Tomb of Galileo Galilei - Santa Croce Florence

Galileo Tomb

 
The tomb of Galileo Galilei (d1642) at Santa Croce in Florence was erected in 1737. It was designed by Giulio Foggini and contains a bust of Galileo Galilei (by Giovanni Battista Foggini), and figures representing Astronomy (by Vincenzo Foggini), and Geometry (by Girolamo Ticciati)1.
 
When he died in 1642, the Inquisition at first refused to allow his burial on consecrated ground. They later relented, and his patron Grand Duke Ferdinando II planned a large memorial to him, and money was collected for a tomb. However Pope Urban VIII refused to allow it to be built and Galileo was buried in an unmarked corner of the church of Santa Croce, and it was some 30 years before any inscription was added to his burial place.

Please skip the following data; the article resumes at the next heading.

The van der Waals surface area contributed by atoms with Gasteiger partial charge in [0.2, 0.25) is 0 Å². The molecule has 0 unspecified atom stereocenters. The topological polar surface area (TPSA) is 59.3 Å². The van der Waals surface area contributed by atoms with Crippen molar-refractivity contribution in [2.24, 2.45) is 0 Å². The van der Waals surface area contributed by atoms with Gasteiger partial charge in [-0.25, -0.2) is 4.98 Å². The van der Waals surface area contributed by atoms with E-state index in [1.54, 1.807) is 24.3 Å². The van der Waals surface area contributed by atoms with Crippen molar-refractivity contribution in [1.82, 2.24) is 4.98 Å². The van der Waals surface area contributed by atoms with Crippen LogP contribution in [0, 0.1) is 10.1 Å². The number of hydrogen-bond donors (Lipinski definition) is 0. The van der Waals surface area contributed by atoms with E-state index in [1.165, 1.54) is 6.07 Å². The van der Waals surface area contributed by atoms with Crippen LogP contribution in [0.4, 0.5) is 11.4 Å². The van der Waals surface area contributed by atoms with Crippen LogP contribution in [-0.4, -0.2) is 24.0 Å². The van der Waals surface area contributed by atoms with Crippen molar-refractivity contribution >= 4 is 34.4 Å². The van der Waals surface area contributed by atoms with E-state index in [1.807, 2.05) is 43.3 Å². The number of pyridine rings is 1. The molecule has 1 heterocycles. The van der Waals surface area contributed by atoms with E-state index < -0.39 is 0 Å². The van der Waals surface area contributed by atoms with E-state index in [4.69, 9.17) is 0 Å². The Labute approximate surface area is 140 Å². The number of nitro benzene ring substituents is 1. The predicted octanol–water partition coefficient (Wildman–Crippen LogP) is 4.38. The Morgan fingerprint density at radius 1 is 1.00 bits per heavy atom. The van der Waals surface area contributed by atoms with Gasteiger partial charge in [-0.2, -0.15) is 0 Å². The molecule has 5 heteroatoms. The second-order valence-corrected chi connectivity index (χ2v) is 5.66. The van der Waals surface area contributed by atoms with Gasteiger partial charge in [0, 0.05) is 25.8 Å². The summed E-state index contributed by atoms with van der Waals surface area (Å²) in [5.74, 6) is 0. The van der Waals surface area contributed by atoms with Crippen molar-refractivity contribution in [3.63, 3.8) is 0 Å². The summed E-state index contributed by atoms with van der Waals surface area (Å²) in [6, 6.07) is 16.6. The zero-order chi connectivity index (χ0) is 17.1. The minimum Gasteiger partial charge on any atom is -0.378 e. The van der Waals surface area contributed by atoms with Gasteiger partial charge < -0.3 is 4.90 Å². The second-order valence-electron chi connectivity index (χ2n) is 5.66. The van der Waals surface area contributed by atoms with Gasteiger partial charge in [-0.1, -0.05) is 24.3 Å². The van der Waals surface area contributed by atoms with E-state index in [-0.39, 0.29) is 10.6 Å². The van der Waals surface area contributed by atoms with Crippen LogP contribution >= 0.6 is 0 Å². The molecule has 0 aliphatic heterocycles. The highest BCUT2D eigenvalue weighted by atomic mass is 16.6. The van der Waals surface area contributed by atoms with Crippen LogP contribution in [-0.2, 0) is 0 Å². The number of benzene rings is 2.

When Galileo's pupil Vincenzo Viviani died in 1703, he left money to build a tomb for both Galileo and himself. The tomb was paid for with additional money from the architect and mathematician Giovan Battista Nelli who was himself a pupil of Viviani. When the tomb was completed in 1737 the remains of both Galileo and Vincenzo were disinterred and placed under it.